EIOPA welcomes comments on Technical Standards for Supervisory Reporting and Cooperation for the Pan-European Personal Pension Product (“PEPP”)
EIOPA has launched a public consultation on proposals implementing technical standards for supervisory reporting and cooperation for PEPP. The proposals specify the annual supervisory reporting requirements on PEPP and formalise the notifications required under the PEPP Regulation to ensure cooperation between competent authorities and EIOPA.
EIOPA has sought input from the insurance and pensions supervisory community, other European Supervisory Authorities and has engaged with stakeholder groups. The consultation will remain open until 20 May 2020.
A link to the EIOPA press release is available here.
EIOPA publishes Supervisory Statement on the Impact of the Ultra-Low/Negative Interest Rate Environment
EIOPA has released a statement addressed to the supervisory community and (re)insurers, which provides a number of recommendations regarding how national supervisors should address the systemic risks associated with the ultra-low/negative interest rate environment. This environment impacts both the asset and liability side of a (re)insurer’s balance sheet, affecting both its profitability and solvency position. EIOPA is also concerned that this in turn may cause some (re)insures to engage in “search for yield” behaviour, resulting in a scenario where a (re)insurer’s investment risk exceeds its risk bearing capacity.
In the short term, EIOPA recommends that national supervisory authorities (NSAs) carry out the following actions:
- intensify the monitoring and supervision of insurers identified as facing greater exposure to the low interest rate environment (e.g. through the inclusion of low interest rate scenarios in the ORSA analysis);
- engage in a dialogue with (re)insurers to explore the actions they should take to improve their financial resilience (e.g. EIOPA expects firms with smaller buffers to exercise restraint when distributing dividends, it also expects firms to decrease the guarantee levels offered on new contracts);
- pay special attention on pre-emptive recovery and resolution planning to reduce the likelihood and impact of insurance failures (e.g. by requesting firms to prepare pre-emptive recovery plans before they breach their SCR); and
- broaden the analysis of the low interest rate environment and also consider the potential build-up of systemic risk (e.g. by identifying potentially risky behaviour).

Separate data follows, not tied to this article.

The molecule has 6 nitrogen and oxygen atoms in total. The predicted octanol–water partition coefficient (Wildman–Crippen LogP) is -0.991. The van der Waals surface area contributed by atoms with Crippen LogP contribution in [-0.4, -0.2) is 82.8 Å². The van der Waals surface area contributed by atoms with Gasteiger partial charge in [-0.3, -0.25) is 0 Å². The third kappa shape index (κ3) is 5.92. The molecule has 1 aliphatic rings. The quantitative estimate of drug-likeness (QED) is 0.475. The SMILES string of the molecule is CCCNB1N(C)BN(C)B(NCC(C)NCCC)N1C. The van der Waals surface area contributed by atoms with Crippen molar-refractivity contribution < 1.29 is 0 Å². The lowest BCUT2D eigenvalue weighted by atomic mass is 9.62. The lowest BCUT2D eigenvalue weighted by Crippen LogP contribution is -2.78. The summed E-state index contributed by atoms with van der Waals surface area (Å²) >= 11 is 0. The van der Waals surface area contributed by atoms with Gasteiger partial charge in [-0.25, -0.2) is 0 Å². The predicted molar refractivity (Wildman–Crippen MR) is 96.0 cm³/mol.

EIOPA also recommends that NSAs identify whether there are any deficiencies in their current supervisory powers, which would preclude them from dealing effectively with the systemic risk caused the low interest rate environment. In the medium to long term it recommends that where such deficiencies are identified that these missing powers be requested from the relevant national authorities.
A link to EIOPA’s press release is here.
EIOPA to hold roundtable discussion on mortgage life and other credit protection insurance sold through banks
EIOPA is launching an EU-wide thematic review on mortgage life and other credit protection insurance sold through retail banks. EIOPA states that while mortgage life and other credit protection insurance can be beneficial for consumers, NCAs have reported issues related to these types of insurance products that have lead (and may lead to further) consumer detriment.
On 5 March 2020, EIOPA will hold a roundtable with external stakeholders (e.g. consumer representatives and NCAs) that will take place at EIOPA premises. The aim is to consult and collect input from external stakeholders on:
- issues and risks with these types of insurance products;
- business models used to manufacture and distribute these products and underlying conduct risks;
- potential benefits for consumers, insurers and banks;
- market practices that could lead to consumer detriment; and
- recent developments and trends.
A link to the press release is available here and a link to the registration form to participate in the consultation is available here.
EIOPA consults on review of technical implementation means for the package of Solvency II Supervisory Reporting and Public Disclosure
EIOPA is consulting on this area as a result of a call for advice from the European Commission on Solvency II in February 2019. The call for advice covered a wide range of topics including supervisory reporting and public disclosure. EIOPA has decided to include the technical implementation means in the Solvency II 2020 review to ensure that it covers the entire reporting process. EIOPA hopes to improve the effectiveness and efficiency of the reporting and disclosure framework and in doing so reduce the costs associated with the processes. The deadline for submission of feedback is Monday 20 April 2020.
A link to the EIOPA press release is here and a link to the consultation document is here.